Forty Years of Canadian Sovereignty Assertion in the Arctic, 1947-87
Threats of objections to Canadian claims to sovereignty and to the exercise of sovereign rights by Canada in the Arctic Islands was not unchallengeable. Canadian concerns focused on the desire of the United States to establish weather stations in the Arctic with or without Canadian support. By the early 1950s, and with bilateral agreements with the United States on the DEW Line and BMEWS, Canadian terrestrial sovereignty was beyond question. Canadian maritime claims continued to be contested during the balance of the period. These claims have taken the form of functional jurisdiction over pollution, an historic title to the waters of the archipelago and the rejection of an "international" status for the waters of the Northwest Passage. Canadian maritime claims in the Arctic have not been consistently formulated or consistently pursued by the Canadian government during the period due to an evolving international law of the sea and American objections. The Canadian position on functional jurisdiction over pollution has been vindicated by the Law of the Sea Convention, but there continue to be significant doubts as to the status of the archipelagic waters.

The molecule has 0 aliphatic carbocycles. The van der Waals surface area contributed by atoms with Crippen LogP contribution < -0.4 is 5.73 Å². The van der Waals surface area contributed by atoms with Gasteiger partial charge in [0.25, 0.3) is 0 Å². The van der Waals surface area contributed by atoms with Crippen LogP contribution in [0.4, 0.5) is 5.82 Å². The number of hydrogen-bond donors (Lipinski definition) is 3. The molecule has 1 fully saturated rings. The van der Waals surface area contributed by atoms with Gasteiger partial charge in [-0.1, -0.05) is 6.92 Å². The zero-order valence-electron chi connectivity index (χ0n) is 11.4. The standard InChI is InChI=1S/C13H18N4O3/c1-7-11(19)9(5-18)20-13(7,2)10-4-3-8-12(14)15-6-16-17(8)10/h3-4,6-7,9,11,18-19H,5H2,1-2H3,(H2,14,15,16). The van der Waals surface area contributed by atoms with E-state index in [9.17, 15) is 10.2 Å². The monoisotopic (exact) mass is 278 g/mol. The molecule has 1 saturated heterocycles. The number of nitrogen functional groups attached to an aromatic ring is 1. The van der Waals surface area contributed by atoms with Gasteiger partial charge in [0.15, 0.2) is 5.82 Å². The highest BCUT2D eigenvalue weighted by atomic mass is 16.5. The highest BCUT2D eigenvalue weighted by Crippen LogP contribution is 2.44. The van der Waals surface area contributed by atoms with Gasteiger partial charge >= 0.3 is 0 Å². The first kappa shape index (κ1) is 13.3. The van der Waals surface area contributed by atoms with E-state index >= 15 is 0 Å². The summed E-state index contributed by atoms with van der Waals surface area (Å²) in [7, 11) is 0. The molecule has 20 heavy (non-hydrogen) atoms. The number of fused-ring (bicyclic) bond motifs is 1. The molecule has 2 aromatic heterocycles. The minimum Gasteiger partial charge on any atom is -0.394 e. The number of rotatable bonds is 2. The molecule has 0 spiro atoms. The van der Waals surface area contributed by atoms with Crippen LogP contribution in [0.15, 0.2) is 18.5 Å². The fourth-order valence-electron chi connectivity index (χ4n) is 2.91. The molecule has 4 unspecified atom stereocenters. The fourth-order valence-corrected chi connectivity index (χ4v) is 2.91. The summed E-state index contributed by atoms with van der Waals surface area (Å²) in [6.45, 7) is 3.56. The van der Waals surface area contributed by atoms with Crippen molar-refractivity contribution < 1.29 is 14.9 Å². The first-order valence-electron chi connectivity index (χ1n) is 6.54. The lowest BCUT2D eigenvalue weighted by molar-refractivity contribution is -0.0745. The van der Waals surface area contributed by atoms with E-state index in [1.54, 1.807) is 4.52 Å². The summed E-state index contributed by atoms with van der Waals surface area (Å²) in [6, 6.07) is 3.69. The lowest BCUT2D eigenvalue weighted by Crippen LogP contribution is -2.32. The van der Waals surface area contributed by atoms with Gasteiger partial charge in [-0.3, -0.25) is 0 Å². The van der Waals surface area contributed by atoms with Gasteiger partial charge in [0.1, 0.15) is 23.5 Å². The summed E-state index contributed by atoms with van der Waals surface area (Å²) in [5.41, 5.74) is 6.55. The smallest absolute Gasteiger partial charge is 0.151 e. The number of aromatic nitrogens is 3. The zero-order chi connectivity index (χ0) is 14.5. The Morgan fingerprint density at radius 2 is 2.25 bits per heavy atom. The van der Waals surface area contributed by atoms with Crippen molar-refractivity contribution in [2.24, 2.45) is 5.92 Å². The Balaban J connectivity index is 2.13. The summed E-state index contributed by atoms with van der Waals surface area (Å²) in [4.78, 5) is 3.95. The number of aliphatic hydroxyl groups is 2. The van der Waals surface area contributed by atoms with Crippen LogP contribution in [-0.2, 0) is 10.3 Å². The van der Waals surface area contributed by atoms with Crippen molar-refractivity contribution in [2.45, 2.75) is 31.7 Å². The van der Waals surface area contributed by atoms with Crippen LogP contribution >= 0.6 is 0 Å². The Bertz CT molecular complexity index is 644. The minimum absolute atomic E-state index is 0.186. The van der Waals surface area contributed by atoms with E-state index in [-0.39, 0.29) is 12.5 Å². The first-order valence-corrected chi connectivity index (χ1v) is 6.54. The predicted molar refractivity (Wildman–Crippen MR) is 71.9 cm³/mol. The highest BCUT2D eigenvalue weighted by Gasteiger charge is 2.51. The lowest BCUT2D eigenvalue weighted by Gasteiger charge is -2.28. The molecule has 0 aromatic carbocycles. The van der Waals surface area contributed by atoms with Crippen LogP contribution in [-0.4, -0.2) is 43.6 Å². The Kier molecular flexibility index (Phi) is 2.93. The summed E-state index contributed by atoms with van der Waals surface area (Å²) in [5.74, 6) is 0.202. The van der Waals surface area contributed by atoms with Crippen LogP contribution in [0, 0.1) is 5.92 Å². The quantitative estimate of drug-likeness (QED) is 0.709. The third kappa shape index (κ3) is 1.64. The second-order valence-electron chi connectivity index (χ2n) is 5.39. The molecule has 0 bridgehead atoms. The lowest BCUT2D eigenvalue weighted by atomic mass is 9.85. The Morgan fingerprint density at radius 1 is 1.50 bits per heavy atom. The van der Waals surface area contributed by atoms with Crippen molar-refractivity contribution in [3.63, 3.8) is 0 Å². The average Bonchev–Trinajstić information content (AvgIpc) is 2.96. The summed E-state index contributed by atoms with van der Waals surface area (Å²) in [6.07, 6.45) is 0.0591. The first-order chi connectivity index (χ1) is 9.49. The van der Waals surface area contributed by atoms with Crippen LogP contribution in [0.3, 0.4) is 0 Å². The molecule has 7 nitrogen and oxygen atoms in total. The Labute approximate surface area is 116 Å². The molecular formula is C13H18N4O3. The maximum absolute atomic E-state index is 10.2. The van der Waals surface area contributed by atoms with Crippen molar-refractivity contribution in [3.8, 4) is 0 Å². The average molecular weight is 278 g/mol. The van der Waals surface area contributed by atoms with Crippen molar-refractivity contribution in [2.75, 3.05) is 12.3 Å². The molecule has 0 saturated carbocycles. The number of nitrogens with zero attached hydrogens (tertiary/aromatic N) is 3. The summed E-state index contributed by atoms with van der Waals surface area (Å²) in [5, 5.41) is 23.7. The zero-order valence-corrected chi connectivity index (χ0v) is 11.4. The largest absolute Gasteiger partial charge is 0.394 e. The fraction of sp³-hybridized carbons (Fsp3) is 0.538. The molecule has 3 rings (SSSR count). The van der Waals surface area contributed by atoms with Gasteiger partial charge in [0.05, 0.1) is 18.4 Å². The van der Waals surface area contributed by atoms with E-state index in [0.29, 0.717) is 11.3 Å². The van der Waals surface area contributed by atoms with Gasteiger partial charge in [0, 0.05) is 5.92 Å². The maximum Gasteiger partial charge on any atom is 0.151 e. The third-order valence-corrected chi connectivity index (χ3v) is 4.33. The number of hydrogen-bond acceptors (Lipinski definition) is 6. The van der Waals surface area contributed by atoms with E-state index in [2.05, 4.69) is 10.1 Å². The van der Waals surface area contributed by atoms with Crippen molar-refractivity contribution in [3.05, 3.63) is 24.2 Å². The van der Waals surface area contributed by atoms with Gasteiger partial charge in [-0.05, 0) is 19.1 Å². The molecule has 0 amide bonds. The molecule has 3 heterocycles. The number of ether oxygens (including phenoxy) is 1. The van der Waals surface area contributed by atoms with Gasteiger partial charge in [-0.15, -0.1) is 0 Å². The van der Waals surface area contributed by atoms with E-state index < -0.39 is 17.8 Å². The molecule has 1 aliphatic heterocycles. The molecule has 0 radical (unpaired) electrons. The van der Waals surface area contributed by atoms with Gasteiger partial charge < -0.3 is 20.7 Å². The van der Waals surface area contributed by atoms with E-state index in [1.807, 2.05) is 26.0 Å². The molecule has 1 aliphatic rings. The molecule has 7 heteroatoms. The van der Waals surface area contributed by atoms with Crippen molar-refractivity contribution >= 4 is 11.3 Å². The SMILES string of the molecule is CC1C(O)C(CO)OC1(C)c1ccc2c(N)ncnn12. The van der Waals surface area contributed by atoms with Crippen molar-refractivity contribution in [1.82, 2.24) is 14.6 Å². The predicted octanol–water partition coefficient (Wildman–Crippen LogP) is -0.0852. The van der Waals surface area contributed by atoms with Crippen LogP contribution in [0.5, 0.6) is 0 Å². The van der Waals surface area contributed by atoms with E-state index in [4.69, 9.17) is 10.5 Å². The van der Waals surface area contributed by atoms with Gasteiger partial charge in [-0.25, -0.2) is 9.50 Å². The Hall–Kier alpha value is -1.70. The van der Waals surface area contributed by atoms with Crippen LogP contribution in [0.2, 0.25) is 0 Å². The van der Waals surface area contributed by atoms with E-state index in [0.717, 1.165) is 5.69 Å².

Key words: international law, sovereignty, historic title, functional jurisdiction, international straits